A week after author Salman Rushdie was stabbed onstage at a literary event, writers and friends of the Mumbai-born author gathered at the New York Public Library here and read from his works, expressing their solidarity with him and his “relentless” advocacy for free expression.
Literary and advocacy group PEN America, which Rushdie had helmed as President, his publisher Penguin Random House, the New York Public Library, and House of SpeakEasy on Friday hosted the “Stand With Salman: Defend the Freedom to Write’, a special solidarity event that brought together authors, activists, and friends in support of Rushdie.
Authors, writers, artists, and members of the literary community, including Tina Brown, Kiran Desai, Aasif Mandvi, and Reginald Dwayne Betts read from some of Rushdie’s most celebrated works and wished the 75-year-old Booker Prize winner a speedy recovery.
PEN said through the event, that writers from around the world stand in solidarity with Rushdie and “celebrate his tireless advocacy for the freedom of expression and the plight of imperiled writers around the globe.” The event was hosted exactly a week after Rushdie was stabbed in the neck and stomach onstage in front of a stunned audience by 24-year-old New Jersey man Hadi Matar before the ‘Satanic Verses’ author was about to speak at an event at the Chautauqua Institution in western New York.
Rushdie, the Mumbai-born controversial author who faced Islamist death threats for years after writing ‘The Satanic Verses’, was airlifted to a local trauma center and put on a ventilator, and underwent several hours of surgery.
“When a would-be murderer punched a knife to Salman Rushdie’s neck, he pierced more than just the flesh of a renowned writer. He sliced through time, jolting all of us to recognise that horror of the past is haunting the present,” CEO of PEN America Suzanne Nossel said at the start of the event.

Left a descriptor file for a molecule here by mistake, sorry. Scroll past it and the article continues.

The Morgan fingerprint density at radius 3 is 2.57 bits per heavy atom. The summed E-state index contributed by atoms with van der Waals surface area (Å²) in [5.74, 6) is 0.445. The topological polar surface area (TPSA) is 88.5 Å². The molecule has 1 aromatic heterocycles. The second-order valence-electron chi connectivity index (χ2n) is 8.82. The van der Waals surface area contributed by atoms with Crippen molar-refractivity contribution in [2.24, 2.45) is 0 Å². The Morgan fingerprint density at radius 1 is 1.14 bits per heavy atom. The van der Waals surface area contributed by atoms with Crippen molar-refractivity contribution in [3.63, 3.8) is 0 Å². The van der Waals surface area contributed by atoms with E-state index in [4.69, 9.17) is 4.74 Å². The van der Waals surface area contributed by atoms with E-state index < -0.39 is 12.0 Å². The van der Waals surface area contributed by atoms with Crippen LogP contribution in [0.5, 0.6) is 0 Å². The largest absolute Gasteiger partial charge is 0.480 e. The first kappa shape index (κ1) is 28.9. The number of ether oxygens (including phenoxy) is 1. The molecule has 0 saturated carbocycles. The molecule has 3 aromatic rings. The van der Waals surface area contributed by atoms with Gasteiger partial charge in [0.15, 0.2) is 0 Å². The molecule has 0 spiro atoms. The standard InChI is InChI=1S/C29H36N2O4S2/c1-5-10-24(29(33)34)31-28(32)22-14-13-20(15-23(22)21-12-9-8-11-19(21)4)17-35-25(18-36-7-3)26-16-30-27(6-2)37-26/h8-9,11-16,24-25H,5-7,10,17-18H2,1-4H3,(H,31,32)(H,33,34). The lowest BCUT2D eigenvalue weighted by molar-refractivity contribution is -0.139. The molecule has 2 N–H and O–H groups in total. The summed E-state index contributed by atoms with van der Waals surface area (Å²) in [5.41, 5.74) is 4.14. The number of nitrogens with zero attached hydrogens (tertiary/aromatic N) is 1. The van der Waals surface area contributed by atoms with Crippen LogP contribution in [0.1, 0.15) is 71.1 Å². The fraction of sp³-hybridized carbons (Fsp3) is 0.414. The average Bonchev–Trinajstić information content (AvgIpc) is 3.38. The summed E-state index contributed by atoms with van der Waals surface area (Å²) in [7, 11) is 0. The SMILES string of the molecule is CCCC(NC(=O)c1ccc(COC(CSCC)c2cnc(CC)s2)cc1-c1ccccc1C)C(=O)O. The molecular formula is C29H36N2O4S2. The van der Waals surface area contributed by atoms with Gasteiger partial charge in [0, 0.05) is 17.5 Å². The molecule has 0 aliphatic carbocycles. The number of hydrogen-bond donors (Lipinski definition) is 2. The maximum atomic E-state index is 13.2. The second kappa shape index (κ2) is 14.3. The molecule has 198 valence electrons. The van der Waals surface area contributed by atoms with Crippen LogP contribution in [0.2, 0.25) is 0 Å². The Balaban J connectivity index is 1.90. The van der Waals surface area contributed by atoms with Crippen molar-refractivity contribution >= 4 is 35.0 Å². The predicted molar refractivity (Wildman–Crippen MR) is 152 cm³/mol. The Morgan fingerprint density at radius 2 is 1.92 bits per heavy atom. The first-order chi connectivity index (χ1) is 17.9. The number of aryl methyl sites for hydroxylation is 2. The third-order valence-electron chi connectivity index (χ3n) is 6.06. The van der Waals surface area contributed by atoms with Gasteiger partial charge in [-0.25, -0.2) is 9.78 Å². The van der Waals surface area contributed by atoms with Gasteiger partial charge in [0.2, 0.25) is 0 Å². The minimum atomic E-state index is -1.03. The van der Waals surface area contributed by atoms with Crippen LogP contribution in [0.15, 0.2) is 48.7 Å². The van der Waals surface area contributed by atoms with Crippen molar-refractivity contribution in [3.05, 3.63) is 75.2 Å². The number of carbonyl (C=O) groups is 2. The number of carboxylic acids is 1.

She said that Rushdie has been “a constant, indefatigable champion of words and writers attacked for the purported crime of their work. Today, we will celebrate Salman for what he has endured, but even more importantly, because of what he has engendered — the stories, characters, metaphors, and images he has given to the world.” Two days after the attack, his son Zafar Rushdie had said in a statement that his family is “extremely relieved” that Rushdie was taken off the ventilator and additional oxygen and was able to say a few words.
“Following the attack on Friday, my father remains in critical condition in hospital receiving extensive ongoing medical treatment,” the statement had said. “Though his life-changing injuries are severe, his usual feisty and defiant sense of humour remains intact,” he said.
Matar was arrested and charged with second-degree attempted murder and assault. He pleaded not guilty to the charges and remains in Chautauqua County jail.
PEN America said that in addition to the Manhattan rally, public readings of Rushdie’s works were encouraged around the globe as well as online with the hashtag #StandWithSalman to remind “Rushdie of both the affection that writers and readers have for him and their solidarity with his unrelenting belief in the right of writers to create without fear of reprisal.” Nossel had said in a statement that “Rushdie is both an author of unmatched distinction, and a relentless champion for free expression, using his voice to support imperiled writers and intellectuals across the globe over decades. We are shaken to the core by this grievous assault, a reminder to us all that our rights and freedoms are more precarious than we wish to acknowledge.
“The outpouring of support for Salman from leaders, friends, admirers, and readers worldwide has the potential to fuel a watershed moment for the freedom to write, a cause that is synonymous with Salman’s life and work. We are gathering as friends, associates, and admirers to amplify Salman’s words and convey our warm wishes, but also to rise in defense of principles that will not be extinguished by violence.” Markus Dohle, CEO of Penguin Random House, said in a statement that “Rushdie’s voice and literary works are inextricably tied to the advancement of freedom of expression, and the attack on him is a horrifying and unconscionable act of violence.
“As publishers, we have a collective responsibility to support writers whose books and ideas ensure an open and ever-evolving society. It is our honour to publish Salman’s prolific works, and to stand with him and the entire literary community as we remind the world of the power—and necessity—of the written word.”